12.   Accomplishments
Here, you can add different aspects to your LinkedIn profile: publications, patents, courses, projects, honors and awards, test scores, languages, and organizations. Fill in the requested information.

13.   Interests
Once you start following people, companies or join groups, they will be listed here. An overview on how you can start following companies and/or join groups can be found in the guide below: How to use LinkedIn for networking purposes.

14.   Create your profile in another language
To make sure people are able to read about your experiences, it can be very helpful to have your profile in multiple languages (for example, another language than your native language). How you can do this is stated in the following link: Create or Delete a Profile in Another Language | LinkedIn Help

15.   Premium profile (not needed)
For you to use LinkedIn well, you do not need to pay for a premium account on LinkedIn. You can just use the free version. The paid feature of LinkedIn has some extra features, but those are not really needed to create a good account/use LinkedIn.

 

 How to use LinkedIn for networking purposes

1.       Post updates
To increase your visibility on LinkedIn, you can posts updates regularly. Post and share different things, such as: an interesting update, quote, article or news item related to your field on interest/study field. To stand out between other posts, make use of pictures, video’s, and hashtags in your post and tag others or companies/institutions to make it more visible. This will make sure your post is more attractive.

2.       Search for #hashtags and like posts
In the search bar on LinkedIn, you can search on posts that include # topics. For example: #wageningen. All topics and posts that include this hashtag will appear. You can like these posts if you want. Once you use the #Wageningen yourself, your post will then also appear here. You can also follow topics of your interest, when you click on the “follow” button.

3.       Connect with people
Connect with people to increase your network. In the upper taskbar, you can click on ‘My network’. Here, you will see an overview of different people, groups and organizations with whom you might want to ‘connect’. You can add people to your network by clicking on ‘connect’ next to their profile. Start connecting with people you know well (other students, family, friends) and continue adding people that are valuable to your network, but don’t know them in person

If you do not know someone, but would like to add them to your network (for example, because they have an interesting job or you would like to follow their career path), send them a personalized message in which you motivate shortly why you would like to add them to your network. You can do this by clicking on ‘Add a note’ after you clicked on ‘connect’.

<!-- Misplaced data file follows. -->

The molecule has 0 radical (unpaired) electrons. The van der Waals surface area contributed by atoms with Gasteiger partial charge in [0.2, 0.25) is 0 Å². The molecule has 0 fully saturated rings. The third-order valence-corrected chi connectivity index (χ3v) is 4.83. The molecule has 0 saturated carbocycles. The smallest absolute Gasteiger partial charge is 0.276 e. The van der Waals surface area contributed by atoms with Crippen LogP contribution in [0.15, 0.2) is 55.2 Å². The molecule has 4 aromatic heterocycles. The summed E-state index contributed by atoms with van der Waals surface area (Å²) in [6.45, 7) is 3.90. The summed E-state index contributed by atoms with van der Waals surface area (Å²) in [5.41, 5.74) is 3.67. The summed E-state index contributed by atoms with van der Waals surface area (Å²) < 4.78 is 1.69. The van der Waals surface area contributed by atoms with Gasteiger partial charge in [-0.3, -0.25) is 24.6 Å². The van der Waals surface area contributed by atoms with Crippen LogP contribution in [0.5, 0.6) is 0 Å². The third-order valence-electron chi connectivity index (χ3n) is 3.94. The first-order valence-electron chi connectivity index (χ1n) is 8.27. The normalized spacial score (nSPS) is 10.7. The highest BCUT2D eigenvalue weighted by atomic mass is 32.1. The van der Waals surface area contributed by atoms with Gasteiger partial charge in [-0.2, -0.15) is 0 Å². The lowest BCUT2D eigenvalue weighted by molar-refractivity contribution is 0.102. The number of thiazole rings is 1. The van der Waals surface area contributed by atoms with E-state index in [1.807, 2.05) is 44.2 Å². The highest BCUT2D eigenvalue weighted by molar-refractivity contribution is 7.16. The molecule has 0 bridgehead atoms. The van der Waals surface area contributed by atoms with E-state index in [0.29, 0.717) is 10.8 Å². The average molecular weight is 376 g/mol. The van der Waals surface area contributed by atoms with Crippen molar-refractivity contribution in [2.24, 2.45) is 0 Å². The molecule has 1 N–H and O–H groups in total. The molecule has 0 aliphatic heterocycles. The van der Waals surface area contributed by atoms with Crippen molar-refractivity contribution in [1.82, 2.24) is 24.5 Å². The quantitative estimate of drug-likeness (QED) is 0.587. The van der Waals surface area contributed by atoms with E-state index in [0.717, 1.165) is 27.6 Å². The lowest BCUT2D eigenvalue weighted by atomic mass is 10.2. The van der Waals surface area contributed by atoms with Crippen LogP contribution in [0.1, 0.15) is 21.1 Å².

Receiving invites: You can also accept the invites from people you do not know. For example, it might be useful to connect with recruiters. Keep in mind that you are not obligated to accept an invite. If it does not feel right to accept an invite (for example if you have nothing in common and the person did not send you an personalized message) you can also reject an invitation. Be aware of commercial invitations / people that invite you for selling business / commercial reasons, you may also want to reject these invites.

4.       Follow companies
You can follow companies that are of interest for you. This way, you are informed when they share an update or when they have a position available for example. You can search for interesting companies on multiple ways: Search for companies of interest by searching for the company name in the search bar on the home page (and click on follow). Or search for companies of interest by searching for your field of interest in the search bar on the home page, and filter on companies.

5.       Join Groups
Groups include people with similar interests. By joining groups you can gain knowledge by learning from the information that is shared in the group. Also, you can increase your network with relevant professionals (because LinkedIn considers members of a common group as your 2nd degree connections). An advantage of this is that you are able to connect with these people. By default on LinkedIn, you cannot send messages to people you don’t know. But if you share a group, this option becomes available.

You can join groups by: searching for your field of interest in the search bar at the homepage and filter on ‘groups’.

How to use LinkedIn for internship/job search

1.       Using the ‘Jobs’ icon in the taskbar
When clicking on the Jobs icon in the taskbar, a search field will apear. You can search for internships/jobs by searching for key words, a job title, a company etc, AND by searching for a position in a certain area. Or you can see all positions in the area by only searching on location. You can filter the vacancies by using different filters, such as the experience level. Also, you can filter on certain companies.